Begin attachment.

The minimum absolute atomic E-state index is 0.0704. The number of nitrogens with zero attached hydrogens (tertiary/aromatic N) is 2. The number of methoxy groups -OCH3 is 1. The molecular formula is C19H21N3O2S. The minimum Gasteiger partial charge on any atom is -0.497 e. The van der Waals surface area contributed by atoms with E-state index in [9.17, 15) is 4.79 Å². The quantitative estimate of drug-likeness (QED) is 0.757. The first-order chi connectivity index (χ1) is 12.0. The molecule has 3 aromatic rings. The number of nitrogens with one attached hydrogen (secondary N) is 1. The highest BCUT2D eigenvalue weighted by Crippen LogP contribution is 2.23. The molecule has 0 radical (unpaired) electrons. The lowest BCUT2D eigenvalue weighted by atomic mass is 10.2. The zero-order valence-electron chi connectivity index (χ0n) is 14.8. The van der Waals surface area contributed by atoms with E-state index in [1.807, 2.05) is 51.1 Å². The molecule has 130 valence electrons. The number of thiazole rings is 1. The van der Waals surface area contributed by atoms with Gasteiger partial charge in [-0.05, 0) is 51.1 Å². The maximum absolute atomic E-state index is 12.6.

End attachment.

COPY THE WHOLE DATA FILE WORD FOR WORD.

The minimum absolute atomic E-state index is 0.0704. The number of nitrogens with zero attached hydrogens (tertiary/aromatic N) is 2. The number of methoxy groups -OCH3 is 1. The molecular formula is C19H21N3O2S. The minimum Gasteiger partial charge on any atom is -0.497 e. The van der Waals surface area contributed by atoms with E-state index in [9.17, 15) is 4.79 Å². The quantitative estimate of drug-likeness (QED) is 0.757. The first-order chi connectivity index (χ1) is 12.0. The molecule has 3 aromatic rings. The number of nitrogens with one attached hydrogen (secondary N) is 1. The highest BCUT2D eigenvalue weighted by Crippen LogP contribution is 2.23. The molecule has 0 radical (unpaired) electrons. The lowest BCUT2D eigenvalue weighted by atomic mass is 10.2. The zero-order valence-electron chi connectivity index (χ0n) is 14.8. The van der Waals surface area contributed by atoms with E-state index in [1.807, 2.05) is 51.1 Å². The molecule has 130 valence electrons. The number of thiazole rings is 1. The van der Waals surface area contributed by atoms with Gasteiger partial charge in [-0.05, 0) is 51.1 Å². The maximum absolute atomic E-state index is 12.6.